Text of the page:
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It's In My Blood

Photographer and Issue 1 contributor Dana Yurcisin joins us to chat about his process, and why he looks up to feel human on the NJ Turnpike.

Photograph by Dana Yurcisin from his photo essay "Ways Beyond Roads."
Photograph by Dana Yurcisin from his photo essay "Ways Beyond Roads."

Whether he’s roaming every corner of suburbia or jamming out with his indie band, New Jersey-based photographer Dana Yurcisin has an eye for the strange amid the mundane. His eerie photographs draw a big following, with images that pierce the polychromatic spectrum where you least expect it. For his Issue 1 photo essay “Ways Beyond Roads,'' Yurcisin explores how “our connections to place and to each other merge, linked from body to vehicle, vehicle to highway, highway to destination,” with a series of ethereal images commissioned by Dense.

Cofounder Petia Morozov talks with Yurcisin to reflect on his process, why the NJ Turnpike is a tricky subject to photograph, and how this iconic roadway is imprinted on us all.


PETIA MOROZOV: Your image with the arm is a little bit out there and brings a different kind of scale to your work. How did you come to it, and how has it taken on new meaning in relation to the rest of your work?

DANA YURCISIN: That image was the impetus of my whole project. None of the other images have people in them, so I wanted one to have that human element, like a grounding force. Roads are referred to as veins and arteries. That's probably why it was the first thing in my head. It might seem cheap to pick a metaphor and make it literal, but that's always been a device I've found interesting in visual media.

A road as an artery. What would that look like? I started experimenting to see what I could do, and it came together pretty easily compared to the others. This was the one where I was like, I know what I'm trying to do here.

For the rest, I was just going out, shooting on the Turnpike. I had no idea what that meant. Luckily my girlfriend was willing to just drive around, and I figured it out later. I knew what I wanted with that image first.

PM: Your story really does set a new tone for the rest of the work. Just thinking how the Turnpike has been aestheticized in so many different ways, there’s no presence of humans. But when we have traveled a road so many times, even in our cars, how does it become part of us? The image leaves open a few different ways to feel that. Just curious, is that your arm?

DY: That's my girlfriend's arm. She modeled for me. I’ve got too many tattoos. It wasn’t gonna work on me. I wasn't even sure the effect would work. I don't know how to manipulate human skin in that way.

PM: Well, we owe a lot to your girlfriend!

DY: She's the MVP of this project. We help each other out. Yeah, I like to take a scene that you think you know and play with it. Like, “Oh, that's off or weird,” or something like that.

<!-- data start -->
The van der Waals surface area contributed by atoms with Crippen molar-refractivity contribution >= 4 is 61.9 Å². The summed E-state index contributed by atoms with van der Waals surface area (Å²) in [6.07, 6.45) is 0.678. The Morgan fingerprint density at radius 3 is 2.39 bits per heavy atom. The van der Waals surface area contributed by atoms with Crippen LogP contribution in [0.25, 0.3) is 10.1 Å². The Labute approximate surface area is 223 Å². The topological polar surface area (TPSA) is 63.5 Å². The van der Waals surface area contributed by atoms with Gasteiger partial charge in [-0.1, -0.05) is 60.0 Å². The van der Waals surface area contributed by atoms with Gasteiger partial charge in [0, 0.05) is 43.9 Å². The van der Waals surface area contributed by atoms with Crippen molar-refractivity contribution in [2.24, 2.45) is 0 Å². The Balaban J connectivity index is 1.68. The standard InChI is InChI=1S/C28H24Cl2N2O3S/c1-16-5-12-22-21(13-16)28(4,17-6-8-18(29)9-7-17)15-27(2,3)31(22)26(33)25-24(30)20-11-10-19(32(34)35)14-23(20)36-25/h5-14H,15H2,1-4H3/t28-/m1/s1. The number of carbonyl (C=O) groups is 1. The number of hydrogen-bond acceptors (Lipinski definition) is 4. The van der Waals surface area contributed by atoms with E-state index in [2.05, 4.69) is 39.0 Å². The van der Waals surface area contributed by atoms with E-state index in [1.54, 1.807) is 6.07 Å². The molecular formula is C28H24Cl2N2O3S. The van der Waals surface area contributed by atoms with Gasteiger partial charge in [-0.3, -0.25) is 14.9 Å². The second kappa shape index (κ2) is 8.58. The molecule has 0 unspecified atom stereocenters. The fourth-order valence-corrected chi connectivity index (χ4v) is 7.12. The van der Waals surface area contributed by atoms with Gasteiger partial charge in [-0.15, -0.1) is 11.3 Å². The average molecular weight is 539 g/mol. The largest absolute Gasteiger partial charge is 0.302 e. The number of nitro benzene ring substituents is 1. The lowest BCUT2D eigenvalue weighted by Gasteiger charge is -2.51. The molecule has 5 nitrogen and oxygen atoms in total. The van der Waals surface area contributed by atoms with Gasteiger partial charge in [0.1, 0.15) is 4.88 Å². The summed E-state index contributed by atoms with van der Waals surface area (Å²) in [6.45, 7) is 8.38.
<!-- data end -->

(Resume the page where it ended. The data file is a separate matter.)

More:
PM: You wanted the markings.

DY: Yeah. That needed to be the concentration. Anything else would've just kind of taken focus away from that.

PM: They convey that embodied sense that these practices and rituals of movement become part of us. For folks who are already familiar with your work, this might appear as some kind of departure in your style.

DY: On the surface it's different, but in reality it's very much in line with everything else I've created.

PM: How so?

DY: Just the style of shooting. I typically walk around suburbs and take photos of houses and regular stuff that you might walk by. It doesn't seem very interesting, but by taking the time to look at it a little more, you realize it's actually very beautiful. I wanted to shoot on the Turnpike, where I could just leave and float above. But I can't get to it like in a video game where I just get outta my car. You can't traverse in that way. You're just bound to either the north or south lanes, and you gotta try to capture what you can while you're zooming at 75 miles an hour.

I usually just go out and shoot the final product, but here, I have to see what I capture, get ideas based on that, then go back and do the real version. So that was very new, and in the beginning, very intimidating, but ultimately I'm happy with how it all came together.

PM: You take a lot of advantage of the sky. It becomes this amazing anchor in a way that was really surprising. You move the expectations away from the road and, quite literally, into the ether. I was flying into Newark the other morning, along the Hackensack River and the Turnpike. That transition from looking from above to racing alongside all the trucks just before landing, that's when you can appreciate everything that the Turnpike’s path had to negotiate. Huge industrial drums, the Marine port with its cranes, shipping containers, bridges. It's crazy to see how complex the whole place gets.

DY: I love that landscape. It’s in my blood.


Dana Yurcisin is a songwriter, producer, filmmaker, and photographer. His band Grasser's debut album Get Real, Quick! showcases his expansive skillset with him performing, producing, mixing, designing the album art, and directing/editing its accompanying music videos.

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